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  • on 22.06.2015
  • at 02:35 PM
  • by Kevin Hind

Nigeria flirts with the nuclear age, dancing to a Russian beat 0

Construction on two new nuclear plants in Nigeria edges closer. Rosatom, the Russian state nuclear energy corporation, has selected two sites for the plants which should start producing energy from 2024. Nigeria, like South Africa, clearly needs the extra power, but the same questions plague both countries: is nuclear really the best way to go? And is Rosatom the best company to make it happen? By Simon Allsion.

According to Reuters, Nigeria has finally decided where it is going to build its two new nuclear plants. While the exact locations are being kept under wraps – presumably to minimise protests from nearby communities, because who wants to live near a nuclear reactor? – a Reuters source revealed the general whereabouts: one would be in Akwa Ibom state, in the south-east, and the other in the central state of Kogi. Each location would house two reactors.

This is a big decision, and the first sign that Nigeria’s long-held nuclear ambitions may just turn into reality. If all goes according to plan, the first plant will start generating power in 2024; by 2035, when the project is complete, the nuclear facilities will add around 4,800 megawatts to the grid, at a total cost of about $80 billion. This works out to a cool R1 trillion, give or take inflation and the exchange rate. This figure is – perhaps not coincidentally – the same as the projected cost for South Africa’s new nuclear plant.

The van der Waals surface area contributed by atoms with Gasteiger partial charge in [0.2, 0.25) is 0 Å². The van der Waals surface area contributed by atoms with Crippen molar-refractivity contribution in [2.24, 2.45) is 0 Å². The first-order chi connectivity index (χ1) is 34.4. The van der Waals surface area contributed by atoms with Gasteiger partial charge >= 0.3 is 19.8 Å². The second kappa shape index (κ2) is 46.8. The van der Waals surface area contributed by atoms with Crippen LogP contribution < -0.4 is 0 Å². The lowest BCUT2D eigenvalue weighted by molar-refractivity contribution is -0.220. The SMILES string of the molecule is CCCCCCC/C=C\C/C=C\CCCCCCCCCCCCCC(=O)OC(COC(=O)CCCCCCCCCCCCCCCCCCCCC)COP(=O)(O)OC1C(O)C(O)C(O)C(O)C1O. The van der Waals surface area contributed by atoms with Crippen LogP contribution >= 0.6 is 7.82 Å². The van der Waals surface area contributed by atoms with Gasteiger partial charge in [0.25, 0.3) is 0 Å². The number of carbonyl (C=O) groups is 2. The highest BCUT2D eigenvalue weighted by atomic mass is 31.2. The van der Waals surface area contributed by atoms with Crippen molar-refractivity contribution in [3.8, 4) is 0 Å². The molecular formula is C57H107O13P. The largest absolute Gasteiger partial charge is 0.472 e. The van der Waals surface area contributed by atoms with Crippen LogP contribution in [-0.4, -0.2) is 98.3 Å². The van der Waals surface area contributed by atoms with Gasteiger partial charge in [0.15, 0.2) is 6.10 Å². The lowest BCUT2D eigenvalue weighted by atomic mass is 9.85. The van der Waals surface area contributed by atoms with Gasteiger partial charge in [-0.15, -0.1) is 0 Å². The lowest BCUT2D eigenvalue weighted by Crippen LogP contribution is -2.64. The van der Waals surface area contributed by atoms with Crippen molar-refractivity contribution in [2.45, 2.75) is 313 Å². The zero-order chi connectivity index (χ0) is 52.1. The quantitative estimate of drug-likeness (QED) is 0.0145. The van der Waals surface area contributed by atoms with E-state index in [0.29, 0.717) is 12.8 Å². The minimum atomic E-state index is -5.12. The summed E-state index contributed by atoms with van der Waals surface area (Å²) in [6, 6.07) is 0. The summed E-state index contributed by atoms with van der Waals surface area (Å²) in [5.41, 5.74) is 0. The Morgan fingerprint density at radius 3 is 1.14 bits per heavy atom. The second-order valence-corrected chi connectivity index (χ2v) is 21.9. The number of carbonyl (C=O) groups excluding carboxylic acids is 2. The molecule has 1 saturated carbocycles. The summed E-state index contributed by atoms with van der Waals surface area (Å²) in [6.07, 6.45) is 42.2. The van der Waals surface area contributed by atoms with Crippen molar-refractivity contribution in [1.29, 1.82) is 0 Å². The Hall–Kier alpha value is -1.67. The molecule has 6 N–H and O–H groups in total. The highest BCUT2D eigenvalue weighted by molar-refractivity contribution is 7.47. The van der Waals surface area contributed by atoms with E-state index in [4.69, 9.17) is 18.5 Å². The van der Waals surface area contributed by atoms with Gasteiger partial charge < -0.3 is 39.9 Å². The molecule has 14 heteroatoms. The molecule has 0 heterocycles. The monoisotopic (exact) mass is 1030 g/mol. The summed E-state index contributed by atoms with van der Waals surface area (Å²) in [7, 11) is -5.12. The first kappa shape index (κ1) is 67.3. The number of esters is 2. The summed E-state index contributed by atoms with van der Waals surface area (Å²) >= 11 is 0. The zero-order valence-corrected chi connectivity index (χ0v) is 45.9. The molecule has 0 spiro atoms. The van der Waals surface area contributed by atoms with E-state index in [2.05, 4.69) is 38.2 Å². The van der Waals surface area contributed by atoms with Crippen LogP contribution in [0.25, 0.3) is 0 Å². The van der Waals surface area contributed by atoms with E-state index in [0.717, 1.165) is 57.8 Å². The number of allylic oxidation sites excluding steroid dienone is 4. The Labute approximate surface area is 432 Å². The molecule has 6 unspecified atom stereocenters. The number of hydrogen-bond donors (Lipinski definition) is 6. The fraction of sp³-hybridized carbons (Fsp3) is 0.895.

Nigeria desperately needs more power. Although it is Africa’s largest oil producer, successive governments have entirely failed to capitalise and the country doesn’t have enough electricity to meet its basic needs, never mind to stimulate development and business. Currently, peak output in Nigeria is 3,800MW. Pakistan, a country with a similar population size, and also dogged by endemic corruption and widespread insecurity, somehow manages to put out 14,700 – and this despite having lost nearly half its generation capacity over the last few years, thanks to mismanagement and the oil crisis.

Another instructive comparison is with South Africa, where the much-maligned Eskom has a total generating capacity of 41,194MW. This is on a good day, admittedly, but even on a bad day South Africa produces nearly ten times as much electricity as Nigeria, for a population that is less than a third of Nigeria’s.

In this context, it’s vital that Nigeria increases its generation capacity – and quickly. Nuclear may achieve that, but not before Nigeria overcomes significant obstacles. In a 2010 paper for the Centre for International Governance Innovations, Nathaniel Low-Beer Lewis identified the main problems. “Despite progress in some areas, including the ratification of international treaties, development of regulatory infrastructure and signing of bilateral technical cooperation agreements, significant challenges remain: a substandard grid, underdeveloped electricity market, lack of technical capacity, widespread corruption and a dubious history of success in large, government-managed projects, render the proposed Nigeria Atomic Energy Commission timeline unrealistic,” he concluded.

Continue reading on the Daily Maverick

by Simon Allsion

Photo Credit: Flickr/Jan De Corte (The Cooling towers of Doel Nuclear Power Station, seen from the opposite bank of the Scheldt river, Belgium)

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